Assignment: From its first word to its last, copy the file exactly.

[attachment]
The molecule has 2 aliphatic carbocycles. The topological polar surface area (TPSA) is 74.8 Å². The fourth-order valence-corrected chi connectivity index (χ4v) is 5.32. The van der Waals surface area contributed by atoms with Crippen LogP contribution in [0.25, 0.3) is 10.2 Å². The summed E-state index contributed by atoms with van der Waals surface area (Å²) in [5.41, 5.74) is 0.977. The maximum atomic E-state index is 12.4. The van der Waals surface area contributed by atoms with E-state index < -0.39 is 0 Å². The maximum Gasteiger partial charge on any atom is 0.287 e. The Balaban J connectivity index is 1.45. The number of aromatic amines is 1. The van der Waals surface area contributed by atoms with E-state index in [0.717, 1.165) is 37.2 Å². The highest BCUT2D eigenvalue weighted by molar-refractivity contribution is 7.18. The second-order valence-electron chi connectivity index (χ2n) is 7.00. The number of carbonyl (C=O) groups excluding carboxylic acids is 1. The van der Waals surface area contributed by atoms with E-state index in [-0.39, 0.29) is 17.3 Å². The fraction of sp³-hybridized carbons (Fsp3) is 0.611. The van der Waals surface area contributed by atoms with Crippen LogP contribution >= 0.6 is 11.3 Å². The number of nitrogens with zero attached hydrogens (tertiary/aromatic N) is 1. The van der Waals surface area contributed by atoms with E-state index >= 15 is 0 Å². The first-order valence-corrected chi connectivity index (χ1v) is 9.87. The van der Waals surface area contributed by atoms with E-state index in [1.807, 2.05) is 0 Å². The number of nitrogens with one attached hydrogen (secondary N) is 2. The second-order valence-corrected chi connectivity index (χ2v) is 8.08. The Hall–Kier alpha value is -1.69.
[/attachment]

The molecule has 2 aliphatic carbocycles. The topological polar surface area (TPSA) is 74.8 Å². The fourth-order valence-corrected chi connectivity index (χ4v) is 5.32. The van der Waals surface area contributed by atoms with Crippen LogP contribution in [0.25, 0.3) is 10.2 Å². The summed E-state index contributed by atoms with van der Waals surface area (Å²) in [5.41, 5.74) is 0.977. The maximum atomic E-state index is 12.4. The van der Waals surface area contributed by atoms with E-state index < -0.39 is 0 Å². The maximum Gasteiger partial charge on any atom is 0.287 e. The Balaban J connectivity index is 1.45. The number of aromatic amines is 1. The van der Waals surface area contributed by atoms with E-state index in [0.717, 1.165) is 37.2 Å². The highest BCUT2D eigenvalue weighted by molar-refractivity contribution is 7.18. The second-order valence-electron chi connectivity index (χ2n) is 7.00. The number of carbonyl (C=O) groups excluding carboxylic acids is 1. The van der Waals surface area contributed by atoms with E-state index in [-0.39, 0.29) is 17.3 Å². The fraction of sp³-hybridized carbons (Fsp3) is 0.611. The van der Waals surface area contributed by atoms with Crippen LogP contribution >= 0.6 is 11.3 Å². The number of nitrogens with zero attached hydrogens (tertiary/aromatic N) is 1. The van der Waals surface area contributed by atoms with E-state index >= 15 is 0 Å². The first-order valence-corrected chi connectivity index (χ1v) is 9.87. The van der Waals surface area contributed by atoms with E-state index in [1.807, 2.05) is 0 Å². The number of nitrogens with one attached hydrogen (secondary N) is 2. The second-order valence-corrected chi connectivity index (χ2v) is 8.08. The Hall–Kier alpha value is -1.69.